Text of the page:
TEMPO.CO, Jakarta - The Mineral and Coal Mining Law favors corporations and sidelines the people. It should be the subject of an examination by the Constitutional Court.
THE House of Representatives (DPR) and the government are clearly more on the side of corporations rather than their own people. While the public concern is focused on Covid-19, the DPR and the government have passed the revised Mineral and Coal Mining Law, which is full of problems, especially concerning the rights of the people and the environment.
By passing this bill that attracted public opposition at the end of President Joko Widodo’s first term, the DPR and the government seemed to have rolled out the red carpet for corporations to control more land for longer periods. Mining in river areas has been expanded from 25 hectares to 100 hectares. Companies can propose mining support areas outside their concession permits. The exploration period, which was two years, has been extended to up to eight years.
This article opens the door to the practice of land banking, or companies taking control of vast areas of land very cheaply. Other articles provide an opportunity for financial transactions between companies behind closed doors. Article 61 states that the government can grant a permit to another company in the same exploration region for a different commodity, after that company obtain the agreement of the first mining company for an exploration permit. The phrase “after obtaining the agreement” means that money could well change hands.
Favorable treatment for companies is also apparent in the extension of permits. The new law guarantees companies they will be able to extend their operating licenses. A coal mining company can, for example, operate for up to 60 years after obtaining two 10-year extensions. And if a coal mining company is integrated with a geothermal power station it can operate for up to 80 years – after a 30-year extension and a guaranteed additional 10-year extension. The same is true for metal mines that are integrated with smelters.
This provision is contrary to the old law that did not guarantee extensions. Permits had to be returned to the state after the concession period ended. After this, anyone could apply for a permit for that area. The guaranteed permit extensions provision in the new law perpetuates the control of natural resources by a small number of companies. Moreover, in the new law, any mineral byproducts – which were not mentioned in the original permit application – automatically become the property of the permit holder.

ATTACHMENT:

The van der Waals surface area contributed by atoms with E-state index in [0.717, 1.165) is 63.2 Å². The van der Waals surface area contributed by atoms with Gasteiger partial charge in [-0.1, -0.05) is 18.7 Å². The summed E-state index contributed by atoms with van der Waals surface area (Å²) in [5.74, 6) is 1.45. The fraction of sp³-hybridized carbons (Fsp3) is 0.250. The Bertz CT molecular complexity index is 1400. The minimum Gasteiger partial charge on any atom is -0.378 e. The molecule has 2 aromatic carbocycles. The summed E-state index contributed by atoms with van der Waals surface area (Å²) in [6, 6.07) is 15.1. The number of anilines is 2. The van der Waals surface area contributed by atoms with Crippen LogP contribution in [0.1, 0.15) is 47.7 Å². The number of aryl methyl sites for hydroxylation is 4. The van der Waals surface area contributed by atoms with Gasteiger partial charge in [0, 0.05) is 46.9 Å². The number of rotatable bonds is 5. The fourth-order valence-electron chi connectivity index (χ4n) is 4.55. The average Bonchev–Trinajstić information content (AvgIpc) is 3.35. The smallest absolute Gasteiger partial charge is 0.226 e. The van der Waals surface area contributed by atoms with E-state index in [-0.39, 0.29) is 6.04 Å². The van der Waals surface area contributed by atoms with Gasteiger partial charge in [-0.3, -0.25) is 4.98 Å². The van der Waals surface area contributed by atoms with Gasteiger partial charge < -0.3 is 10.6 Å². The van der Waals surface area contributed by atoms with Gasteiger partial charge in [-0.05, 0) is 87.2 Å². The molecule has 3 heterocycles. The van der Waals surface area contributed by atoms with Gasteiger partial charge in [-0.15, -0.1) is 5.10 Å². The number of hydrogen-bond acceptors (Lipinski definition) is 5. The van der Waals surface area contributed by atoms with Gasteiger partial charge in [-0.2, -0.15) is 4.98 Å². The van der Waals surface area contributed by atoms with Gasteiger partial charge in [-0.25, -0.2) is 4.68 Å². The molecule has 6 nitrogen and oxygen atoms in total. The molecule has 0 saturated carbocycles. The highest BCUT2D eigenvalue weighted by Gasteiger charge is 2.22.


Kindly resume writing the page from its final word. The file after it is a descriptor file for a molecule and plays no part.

There are still many other problematic articles which mean this new law should not have been passed, from the one-sided legal penalties to the increasingly small opportunity for people living around mines to oppose mining. Previously, there were punishments for officials found guilty of corruption in the granting of permits, in addition to the Anti-Corruption Law. Now, this provision has been removed.
Conversely, people opposing the presence of mines can be prosecuted. It would be very dangerous if a demonstration against mining activity – which is a manifestation of the right to freedom of public expression – was interpreted as an endeavor to obstruct or disrupt mining operations. According to the new law, not only does this carry a threat of jail, but also peoples’ possessions can be confiscated.
This law should be the subject of an appeal to the Constitutional Court. As the guardian of common sense, the Court should be able to straighten out the warped logic behind this law. The Constitution clearly states that the water, soil and everything contained within, shall be used for the greatest possible benefit to public welfare, not for the interest of a small number of businesspeople.
Read the Complete Story in this Week's Edition of Tempo EnglishMagazine